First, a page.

The 50 Steps of Getting Your Kids’ Shoes On (with Questionable Success)

Image Source: Thinkstock
Image Source: Thinkstock

There are many things we tell ourselves before we have kids.

“I won’t use TV as a babysitter!”

“I will not use food as a reward!”

“I’ll never let my children eat in the car!”

And, perhaps the most dangerous of all, “I will never be one of those parents who is always late everywhere!”

Full disclosure: I told myself all of these things in those blissful, naïve, pre-parenting days. And my kids may or may not be watching TV as I type this while they eat cookies for being good. (But hey, at least we’re not in the car!)

But the area of crashing and burning most consistently is in trying to be on time. The reason why boils down to one, tiny, little word: shoes. SHOES. The downfall of so many outings! The bane of the schedule! The Sisyphean quest that stands in the way of you and your pressing commitment!

For those without children, this may sound ridiculous. “What’s so hard about putting on shoes?” you ask. Excuse the frenzied, maniacal laughter as I recount a typical morning of getting shoes on with my 1-, 3-, and 5-year-olds. For purposes of this exercise (and for the sake of omitting 3,241 steps here), we can assume that we are all fed, dressed, packed, and otherwise ready to go and be on time.

So, here are the 50 steps of getting your kids’ shoes on (with questionable success) …

  1. Look at the clock. Ten minutes to get out the door. That is so much time.
  2. Announce, just to be safe, that it is time to get shoes on.
  3. Wait patiently for 30 seconds.
  4. Announce that it is, indeed, time to get shoes on.
  5. Listen to the grumbles of children as they head toward the back door to get their shoes on.
  6. Pick up baby in anticipation of heading out the door.
  7. Despite clearly designated boxes for containing each child’s shoes, learn that both children cannot find one of their shoes.
  8. Put down baby to search for missing shoes.
  9. Find one of 5-year-old’s missing shoes on the basement steps and bring it up while reminding pleasantly of the clearly designated shoe bins.
  10. Search in vain for 3-year-old’s shoe (where the heck is it?).
  11. Suggest another pair of shoes.
  12. Apologize for suggesting such an insane thing as putting on another pair of shoes so as to avoid quickly escalating tantrum.
  13. Pleasantly remind 5-year-old to put on shoes.
  14. Find 3-year-old’s missing shoe inside the toy oven and bring it to her while reminding, slightly less pleasantly, of the clearly designated shoe bins.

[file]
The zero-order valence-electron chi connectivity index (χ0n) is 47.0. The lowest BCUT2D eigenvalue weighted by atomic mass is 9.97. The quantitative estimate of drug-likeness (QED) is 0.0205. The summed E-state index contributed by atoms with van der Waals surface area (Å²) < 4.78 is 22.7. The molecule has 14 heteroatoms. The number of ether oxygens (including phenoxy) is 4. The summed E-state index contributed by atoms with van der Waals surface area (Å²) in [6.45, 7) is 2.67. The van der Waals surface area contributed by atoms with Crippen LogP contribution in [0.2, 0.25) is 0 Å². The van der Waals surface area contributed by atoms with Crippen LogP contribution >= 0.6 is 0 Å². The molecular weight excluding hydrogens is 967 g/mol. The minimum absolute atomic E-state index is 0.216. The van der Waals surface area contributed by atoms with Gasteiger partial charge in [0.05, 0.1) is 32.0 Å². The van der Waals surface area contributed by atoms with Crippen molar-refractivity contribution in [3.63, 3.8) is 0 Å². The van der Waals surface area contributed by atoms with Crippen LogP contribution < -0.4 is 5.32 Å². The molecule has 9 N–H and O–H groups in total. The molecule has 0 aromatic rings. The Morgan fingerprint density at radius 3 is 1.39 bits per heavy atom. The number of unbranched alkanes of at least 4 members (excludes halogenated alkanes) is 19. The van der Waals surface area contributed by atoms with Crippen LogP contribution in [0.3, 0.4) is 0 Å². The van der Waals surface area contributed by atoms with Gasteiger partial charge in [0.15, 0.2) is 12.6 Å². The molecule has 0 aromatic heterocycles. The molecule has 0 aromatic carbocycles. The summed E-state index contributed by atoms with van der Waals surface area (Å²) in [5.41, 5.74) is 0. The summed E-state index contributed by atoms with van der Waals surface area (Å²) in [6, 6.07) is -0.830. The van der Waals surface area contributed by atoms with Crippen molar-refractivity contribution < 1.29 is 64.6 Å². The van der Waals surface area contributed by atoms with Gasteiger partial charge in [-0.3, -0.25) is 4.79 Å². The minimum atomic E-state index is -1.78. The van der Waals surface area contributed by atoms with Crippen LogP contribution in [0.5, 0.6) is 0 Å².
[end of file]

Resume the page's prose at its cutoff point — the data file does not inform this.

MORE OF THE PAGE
15. Look at the clock. Four minutes to get out the door. Still plenty of time.
  16. Remind 5-year-old to put shoes on. We are past pleasantness.
  17. Pick baby back up. And he pooped.
  18. Go upstairs to change baby’s diaper while warning that shoes better be on by the time baby’s diaper is changed.
  19. Change diaper and go back downstairs.
  20. Observe both children in some sort of shoe-induced trance, shoes dangling listlessly off their tiny, perfect fingers.
  21. Tell them to get shoes on, now, thus breaking the spell.
  22. Listen to 3-year-old’s explanation as to why the shoes (that took three minutes to find) are not going to work out after all and that she would rather wear boots.
  23. Tell 3-year old she may be more comfortable if she doesn’t wear boots on a 90 degree, sunny day.
  24. Listen to cries of indignation.
  25. Remind 5-year-old to put the other shoe on, too.
  26. Tell 3-year-old it doesn’t matter what shoes she puts on, but she needs to put them on NOW.
  27. Say “wrong foot” to 3-year-old.
  28. Explain that yes, it is the wrong foot.
  29. Realize keys are missing. Remember that keys were carefully placed somewhere so as to be easy to find, but have no memory of where that special place might be.
  30. Say “wrong foot again” to 3-year-old while beginning search for keys.
  31. Five-year-old’s shoes are on! Tell him to wait outside.
  32. Listen to 3-year-old scream that it’s not the wrong foot.
  33. Say it really doesn’t matter what foot the shoes are on. They’re her feet, she can do what she wants.
  34. Look at clock. One minute.
  35. Congratulate 3-year-old for getting her hot, sweaty boots onto the wrong feet.
  36. Tell 3-year-old to go outside.
  37. Find keys (in pocket) while 3-year-old comes back inside. Listen to her say that it’s too hot to wear boots.
  38. Repeat steps 26. to 28.
  39. Give up on the whole “wrong foot” thing. It’s all relative.
  40. Watch with growing impatience as 3-year-old insists on putting on sandals, including straps, by herself.
  41. Look at clock. Two minutes late.
  42. Tell 3-year-old to forget about the shoes and just put them on in the car.
  43. Make two trips to car — first to carry baby, then to carry 3-year-old, because “ground is too hot.”
  44. Five-year-old realizes he has to pee. Contemplate going back inside and repeating the process. Reject idea. Have 5-year-old pee on tree.
  45. Watch in dismay as 5-year-old pees all over his shoes.
  46. Have 5-year-old take off shoes.
  47. Carry 5-year-old to the car.
  48. Go inside and grab a pair of shoes for 5-year-old. Oh shoot, and for the baby, too.
  49. Look at clock. Ten minutes late.
  50. Realize not a single child has shoes on.

Next up: strapping everyone into their car seats!

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Article Posted 4 years Ago

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